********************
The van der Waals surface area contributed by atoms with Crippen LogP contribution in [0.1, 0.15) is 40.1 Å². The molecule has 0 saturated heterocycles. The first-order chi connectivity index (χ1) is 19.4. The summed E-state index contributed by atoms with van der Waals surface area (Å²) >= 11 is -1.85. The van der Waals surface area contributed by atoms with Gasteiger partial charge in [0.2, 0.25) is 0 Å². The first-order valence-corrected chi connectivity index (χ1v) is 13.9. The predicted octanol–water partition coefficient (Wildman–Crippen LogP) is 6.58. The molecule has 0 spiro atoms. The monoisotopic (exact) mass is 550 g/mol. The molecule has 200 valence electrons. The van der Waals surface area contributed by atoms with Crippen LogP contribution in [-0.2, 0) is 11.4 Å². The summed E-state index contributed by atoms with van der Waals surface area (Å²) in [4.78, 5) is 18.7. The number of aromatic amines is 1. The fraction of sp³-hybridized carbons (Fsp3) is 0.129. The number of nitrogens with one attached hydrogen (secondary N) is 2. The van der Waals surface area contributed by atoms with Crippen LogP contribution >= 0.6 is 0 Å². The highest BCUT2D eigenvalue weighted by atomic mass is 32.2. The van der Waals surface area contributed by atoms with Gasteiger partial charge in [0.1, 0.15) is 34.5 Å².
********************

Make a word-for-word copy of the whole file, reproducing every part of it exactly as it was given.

The van der Waals surface area contributed by atoms with Crippen LogP contribution in [0.1, 0.15) is 40.1 Å². The molecule has 0 saturated heterocycles. The first-order chi connectivity index (χ1) is 19.4. The summed E-state index contributed by atoms with van der Waals surface area (Å²) >= 11 is -1.85. The van der Waals surface area contributed by atoms with Gasteiger partial charge in [0.2, 0.25) is 0 Å². The first-order valence-corrected chi connectivity index (χ1v) is 13.9. The predicted octanol–water partition coefficient (Wildman–Crippen LogP) is 6.58. The molecule has 0 spiro atoms. The monoisotopic (exact) mass is 550 g/mol. The molecule has 200 valence electrons. The van der Waals surface area contributed by atoms with Crippen LogP contribution in [-0.2, 0) is 11.4 Å². The summed E-state index contributed by atoms with van der Waals surface area (Å²) in [4.78, 5) is 18.7. The number of aromatic amines is 1. The fraction of sp³-hybridized carbons (Fsp3) is 0.129. The number of nitrogens with one attached hydrogen (secondary N) is 2. The van der Waals surface area contributed by atoms with Crippen LogP contribution >= 0.6 is 0 Å². The highest BCUT2D eigenvalue weighted by atomic mass is 32.2. The van der Waals surface area contributed by atoms with Gasteiger partial charge in [0.1, 0.15) is 34.5 Å².